The usual pre-tow procedure was followed. We made sure all tires were properly inflated and driveshafts removed (tandem-axle trucks have three) so the transmission and transfer case gears would not have to turn while in motion. Most of the territory we traversed on the way home was unpopulated and we managed to avoid all but one small town. Anyone who saw us pass by probably marveled at the “ancient towing the ancient,” but the trip was completed with no problems.
It is very unusual to find an old Army truck complete and unmodified after spending several decades in civilian hands. One must be prepared to accept whatever is left of the original vehicle. If resurrection is anticipated, many parts and much work lie ahead. Although not running, the newly acquired Studebaker US6 had very decent sheet metal and appeared to be complete mechanically. The exterior had been painted black, but the interior was still the faded olive drab.
The seller said it had been used as a farm truck for several decades in southern Idaho’s potato-growing area. Tandem-axle trucks were ideal for the huge loads of potatoes that had to be transported from field to storage area. Powered front axles like those of World War II trucks were especially prized because of their ability to traverse soft field conditions. Trucks from World War II were still used into the 1980s, but finally faded into oblivion when parts were no longer easily obtained.
In the years just before our purchase, the truck was used in logging to transport the long poles used to build western ranch corrals. A logging-type bunk was fitted on the back after the bed was removed and a trailer, also equipped with a bunk, was pulled behind.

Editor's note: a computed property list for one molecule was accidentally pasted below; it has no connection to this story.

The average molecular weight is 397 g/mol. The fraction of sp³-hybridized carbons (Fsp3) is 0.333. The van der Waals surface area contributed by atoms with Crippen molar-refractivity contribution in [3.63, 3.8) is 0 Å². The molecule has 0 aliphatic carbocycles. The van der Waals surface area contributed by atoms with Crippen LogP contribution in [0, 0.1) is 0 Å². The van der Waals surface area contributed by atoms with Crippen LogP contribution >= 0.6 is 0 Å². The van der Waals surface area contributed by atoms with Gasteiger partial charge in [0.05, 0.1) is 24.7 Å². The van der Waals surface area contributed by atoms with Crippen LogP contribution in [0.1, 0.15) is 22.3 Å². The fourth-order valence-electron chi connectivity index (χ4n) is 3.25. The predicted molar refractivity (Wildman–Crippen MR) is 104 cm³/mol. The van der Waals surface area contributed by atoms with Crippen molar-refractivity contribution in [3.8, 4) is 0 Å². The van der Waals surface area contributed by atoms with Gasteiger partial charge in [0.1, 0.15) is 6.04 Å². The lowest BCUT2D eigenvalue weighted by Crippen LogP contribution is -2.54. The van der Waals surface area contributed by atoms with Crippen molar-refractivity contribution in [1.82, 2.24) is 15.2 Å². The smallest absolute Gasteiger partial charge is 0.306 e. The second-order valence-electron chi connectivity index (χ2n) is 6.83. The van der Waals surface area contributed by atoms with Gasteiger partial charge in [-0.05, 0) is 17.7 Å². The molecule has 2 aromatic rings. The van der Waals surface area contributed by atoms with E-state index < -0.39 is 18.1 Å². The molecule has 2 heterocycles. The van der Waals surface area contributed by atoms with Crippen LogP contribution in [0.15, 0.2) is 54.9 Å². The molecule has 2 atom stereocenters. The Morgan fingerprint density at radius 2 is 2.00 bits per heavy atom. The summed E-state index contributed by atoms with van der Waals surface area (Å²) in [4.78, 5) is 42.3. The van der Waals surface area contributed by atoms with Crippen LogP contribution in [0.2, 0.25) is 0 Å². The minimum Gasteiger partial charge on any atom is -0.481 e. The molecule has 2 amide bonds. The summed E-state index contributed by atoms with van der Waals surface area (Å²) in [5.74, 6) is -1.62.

The truck had been parked outside for decades. Even in our dry climate, the weather had taken its toll and the faded military paint on the interior was shabby, to say the least. Glass on some of the dash gauges was broken and the seat upholstery was basically in shreds. In spite of those drawbacks, the truck was very sound and savable. It was an impressive historical vehicle.
Quite some time passed before a careful examination revealed something very unique. Low on the left side of the dashboard was a pencil drawing depicting none other than Adolf Hitler. A face with a toothbrush mustache and a swastika below it could be none other. Some distance away, near the middle of the dash, is another pencil drawing of the same face, but this time it appears in distress with “X”s over the eyes. The accompanying swastika has scribble marks over it. That drawing obviously represented the death of the German dictator and his Third Reich at the end of World War II.
The unique drawings could have been made by a soldier during the war, but my guess is that some bored potato truck driver was the artist. Otherwise, really old pencil marks would have faded away like much of the paint did. Whoever it was knew his history. Perhaps piloting an old military truck from the war years inspired the drawings. The caricature of Hitler in his prime is so low on the left side of the dashboard that it had to have been created by an individual sitting on the running board with the door open. The other drawing could have been made when the artist was sitting behind the wheel. I’m sure he would be surprised that, almost half a century later, his work was noted and admired.
The truck on which the drawings were made was sold to a military vehicle collector and shipped halfway across the U.S. When it is restored, one can hope the unique drawings will be preserved. FC
A retired high school history teacher, Clell Ballard has worked on farms since he was in grade school, including 53 summers spent working on his uncle’s dryland hay and grain ranch. He also is a dealer of World War II-era military vehicles and parts. Contact him at (208) 764-2313 (and bear in mind the time difference with Mountain Standard Time) or by email at firstname.lastname@example.org.